RBI wants IIFCL to focus on direct lending

RBI wants IIFCL to focus on direct lending

New Delhi: The Reserve Bank of India (RBI) wants India Infrastructure Finance Co. Ltd (IIFCL) to focus on direct lending and restrict the refinancing business as it raises the cost of funds for end borrowers.

State-owned IIFCL provides credit for infrastructure projects.

“RBI wants IIFCL to remain in the business of direct lending. They want our activity to the refinance business to be restricted to the bare minimum," said S.K. Goel, chairman and managing director, IIFCL.

RBI conveyed its view to the government while approving the registration of IIFCL as a non-banking financial company (NBFC), effectively bringing the lender under its regulation. In October the cabinet had given its nod to convert IIFCL into an NBFC.

It also cleared the proposal to increase its authorized capital to Rs5,000 crore from Rs2,000 crore, with a provision that it could be further raised to Rs8,000 crore.

“At the time RBI’s consent was sought, it suggested this change in the business strategy. The board will have to take a call on whether to agree with this. But for now, we are not doing any refinancing," said Goel.

IIFCL provides refinance for term loans sanctioned by banks and public financial institutions for commercially viable projects in the roads, ports, railways and power sectors at 7.85% currently. These institutions then add their margins and on-lend to end borrowers at a higher rate. IIFCL’s refinance book is at around Rs3,500 crore currently, about one-fifth of its total loan book of Rs18,000 crore.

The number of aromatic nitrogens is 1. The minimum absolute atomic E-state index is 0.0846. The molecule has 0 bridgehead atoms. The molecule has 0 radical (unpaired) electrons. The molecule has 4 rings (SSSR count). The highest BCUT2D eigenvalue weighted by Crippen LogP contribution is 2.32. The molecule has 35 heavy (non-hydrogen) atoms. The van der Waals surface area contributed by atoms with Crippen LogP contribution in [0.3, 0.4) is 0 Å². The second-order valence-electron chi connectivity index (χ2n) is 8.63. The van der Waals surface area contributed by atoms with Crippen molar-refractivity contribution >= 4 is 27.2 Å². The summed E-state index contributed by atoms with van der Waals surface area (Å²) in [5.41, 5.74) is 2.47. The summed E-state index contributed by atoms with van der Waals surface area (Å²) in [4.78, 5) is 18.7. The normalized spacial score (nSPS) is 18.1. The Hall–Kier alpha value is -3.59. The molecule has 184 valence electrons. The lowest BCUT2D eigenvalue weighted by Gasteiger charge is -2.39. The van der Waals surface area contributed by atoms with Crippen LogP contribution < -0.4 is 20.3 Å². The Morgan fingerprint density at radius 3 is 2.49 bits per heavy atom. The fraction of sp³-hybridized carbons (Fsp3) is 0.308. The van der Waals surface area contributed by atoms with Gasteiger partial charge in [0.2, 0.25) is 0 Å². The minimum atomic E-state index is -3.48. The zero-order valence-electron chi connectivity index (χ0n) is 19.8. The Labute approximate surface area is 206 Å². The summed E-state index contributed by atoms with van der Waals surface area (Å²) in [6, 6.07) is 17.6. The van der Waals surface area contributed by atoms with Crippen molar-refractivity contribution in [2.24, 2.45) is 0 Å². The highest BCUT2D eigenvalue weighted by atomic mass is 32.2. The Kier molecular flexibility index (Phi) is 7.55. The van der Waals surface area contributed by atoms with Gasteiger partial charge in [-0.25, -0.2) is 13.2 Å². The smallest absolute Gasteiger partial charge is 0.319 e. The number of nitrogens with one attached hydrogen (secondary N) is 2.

RBI wants IIFCL to focus on new products such as take-out financing and credit enhancement. It favours these direct financing routes to offer the best possible rates to project developers, Goel said.

IIFCL is targeting disbursements of Rs7,000 crore under take-out financing. The term refers to an understanding that the loan will be taken out of the books of the financing bank within a pre-fixed period by IIFCL.

The mandate of IIFCL is to fund long-term viable infrastructure projects that banks can’t due to asset-liability mismatches, said Robin Roy, an associate director at audit and consulting firm PricewaterhouseCoopers. ]

“Winding down the refinance activity will not be disruptive for the market considering IIFCL’s refinance book size is not very large compared to the financing requirements of the infrastructure sector," he said.

IIFCL also expects RBI approval soon for registration as an infrastructure financing company.

“The approvals should come in a month’s time. We were already informally following RBI’s norms. So we will not have to make many changes," said Goel. Once IIFCL is registered as an infrastructure NBFC, it can access the overseas market at a very good rate due to its sovereign backing, said Roy.

“It can raise external commercial borrowings up to 50% of its net worth," he said.